Israel has urged Russian authorities to protect Israelis and Jews after a recent spate of violence against Israeli and Jewish targets.

In the past few days, a Jewish centre under construction in Nalchik, the capital of the nearby Russian republic of Kabardino-Balkaria, was set on fire, emergency officials said.

There were also reports on social media of small anti-Israeli gatherings over the weekend in Dagestan and across the North Caucasus in Russia’s south.

Some more details on those aid trucks that were allowed through. According to the United Nations Office for the Coordination of Humanitarian Affairs, the 33 trucks contained beds, food, medical and hygiene supplies. The OHCA said 12 trucks were carrying medical supplies and three carrying medical supplies and other items. Another two were carrying water, sanitation, and hygiene supplies.

“All humanitarian agencies and personnel have faced significant constraints in providing humanitarian assistance, due to ongoing hostilities, movement restrictions and shortages of electricity, fuel, water, medicines, and other essential items. Humanitarian partners cannot safely access people in need and warehouses where aid supplies are stored.”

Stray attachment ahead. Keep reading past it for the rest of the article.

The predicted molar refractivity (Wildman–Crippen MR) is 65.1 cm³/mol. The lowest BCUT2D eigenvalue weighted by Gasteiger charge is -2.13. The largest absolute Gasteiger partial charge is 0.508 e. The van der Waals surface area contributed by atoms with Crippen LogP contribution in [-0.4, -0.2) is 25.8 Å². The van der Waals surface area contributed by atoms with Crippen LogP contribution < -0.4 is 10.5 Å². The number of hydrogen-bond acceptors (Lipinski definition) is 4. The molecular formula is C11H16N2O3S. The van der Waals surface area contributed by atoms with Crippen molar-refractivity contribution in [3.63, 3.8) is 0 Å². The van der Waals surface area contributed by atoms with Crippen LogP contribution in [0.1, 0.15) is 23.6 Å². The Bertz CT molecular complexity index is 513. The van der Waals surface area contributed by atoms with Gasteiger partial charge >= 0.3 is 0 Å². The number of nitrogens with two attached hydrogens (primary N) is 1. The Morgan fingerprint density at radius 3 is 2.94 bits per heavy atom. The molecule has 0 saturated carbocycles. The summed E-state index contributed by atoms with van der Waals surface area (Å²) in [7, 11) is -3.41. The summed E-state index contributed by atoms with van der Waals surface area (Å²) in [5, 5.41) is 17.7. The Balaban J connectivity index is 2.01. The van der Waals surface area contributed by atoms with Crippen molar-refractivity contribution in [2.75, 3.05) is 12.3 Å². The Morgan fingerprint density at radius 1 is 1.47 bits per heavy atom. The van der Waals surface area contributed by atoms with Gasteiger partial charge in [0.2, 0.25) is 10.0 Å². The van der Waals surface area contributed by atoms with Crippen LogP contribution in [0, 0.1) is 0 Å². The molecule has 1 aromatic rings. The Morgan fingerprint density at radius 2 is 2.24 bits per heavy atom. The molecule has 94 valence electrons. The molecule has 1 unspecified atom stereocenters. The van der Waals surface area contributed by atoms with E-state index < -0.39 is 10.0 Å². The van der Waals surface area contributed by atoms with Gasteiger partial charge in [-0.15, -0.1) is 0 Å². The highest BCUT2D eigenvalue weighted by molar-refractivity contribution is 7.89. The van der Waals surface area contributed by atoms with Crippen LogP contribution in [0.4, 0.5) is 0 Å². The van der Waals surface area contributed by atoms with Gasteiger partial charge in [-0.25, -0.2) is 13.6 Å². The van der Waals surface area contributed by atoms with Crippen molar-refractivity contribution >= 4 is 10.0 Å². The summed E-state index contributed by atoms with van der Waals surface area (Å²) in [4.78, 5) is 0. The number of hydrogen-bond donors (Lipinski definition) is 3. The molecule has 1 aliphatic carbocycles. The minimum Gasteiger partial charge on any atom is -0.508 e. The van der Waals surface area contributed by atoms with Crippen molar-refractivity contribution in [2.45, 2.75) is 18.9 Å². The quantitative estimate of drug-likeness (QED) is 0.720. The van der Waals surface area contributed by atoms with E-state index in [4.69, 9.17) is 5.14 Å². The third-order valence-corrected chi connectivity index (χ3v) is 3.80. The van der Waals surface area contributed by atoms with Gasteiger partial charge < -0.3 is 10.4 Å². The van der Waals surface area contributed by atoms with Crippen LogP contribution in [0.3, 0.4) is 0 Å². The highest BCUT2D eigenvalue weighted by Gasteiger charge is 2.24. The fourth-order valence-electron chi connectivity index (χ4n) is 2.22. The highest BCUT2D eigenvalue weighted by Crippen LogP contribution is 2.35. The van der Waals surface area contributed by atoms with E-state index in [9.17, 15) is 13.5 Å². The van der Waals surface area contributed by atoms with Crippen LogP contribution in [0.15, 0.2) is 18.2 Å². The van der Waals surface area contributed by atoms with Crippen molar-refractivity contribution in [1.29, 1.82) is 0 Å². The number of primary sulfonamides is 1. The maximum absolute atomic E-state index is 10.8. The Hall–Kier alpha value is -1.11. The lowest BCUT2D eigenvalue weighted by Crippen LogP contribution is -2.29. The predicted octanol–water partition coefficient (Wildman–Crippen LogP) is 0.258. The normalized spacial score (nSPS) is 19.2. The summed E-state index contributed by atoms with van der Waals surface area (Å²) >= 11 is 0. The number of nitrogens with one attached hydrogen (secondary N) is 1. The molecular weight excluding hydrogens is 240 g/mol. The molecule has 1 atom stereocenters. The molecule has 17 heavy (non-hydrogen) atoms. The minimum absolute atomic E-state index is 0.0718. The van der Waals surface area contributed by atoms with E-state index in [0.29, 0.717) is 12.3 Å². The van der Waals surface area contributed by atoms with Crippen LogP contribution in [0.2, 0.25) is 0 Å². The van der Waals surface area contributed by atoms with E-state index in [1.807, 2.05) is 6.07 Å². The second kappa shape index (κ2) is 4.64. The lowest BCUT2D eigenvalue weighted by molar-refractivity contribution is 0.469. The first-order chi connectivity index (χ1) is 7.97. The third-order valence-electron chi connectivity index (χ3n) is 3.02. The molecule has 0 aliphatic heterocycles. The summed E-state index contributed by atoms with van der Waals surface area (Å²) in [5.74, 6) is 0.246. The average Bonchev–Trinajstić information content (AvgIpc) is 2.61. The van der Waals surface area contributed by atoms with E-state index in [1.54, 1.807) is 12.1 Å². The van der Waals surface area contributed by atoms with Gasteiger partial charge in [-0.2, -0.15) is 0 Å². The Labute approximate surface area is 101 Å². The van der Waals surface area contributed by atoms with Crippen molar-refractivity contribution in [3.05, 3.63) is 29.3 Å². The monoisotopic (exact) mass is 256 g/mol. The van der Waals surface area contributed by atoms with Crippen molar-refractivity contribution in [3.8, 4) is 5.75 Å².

Of the total number of trucks to have made it across the border since the conflict began, (reports vary around 117 or 118), at least 13 carried water, sanitation and hygiene supplies, and at least 70 carried medical supplies.

“While limited in volume, these supplies play a crucial role in bolstering trauma response and sustaining essential healthcare services,” said the OCHA on Sunday.

“The ongoing hostilities have displaced most of the medical professionals in Gaza, forcing the hospitals to operate with less than one-third of their normal staffing levels, according to MoH in Gaza. The hospitals continue to suffer from a severe fuel shortage, leading to stringent rationing and limited use of generators for only the most essential functions. Moreover, maintaining and repairing backup generators, originally not intended for continuous operation, is growing increasingly challenging due to the scarcity of spare parts.”

On a live feed of the Israel-Gaza border, the sound of explosions, jets and other aircraft is near constant. The vision of a distant Gaza City, provided by Reuters, shows a dark sky occasionally lit up by explosions, some quite large.

Palestinians in northern Gaza have reported fierce air and artillery strikes in the last few hours.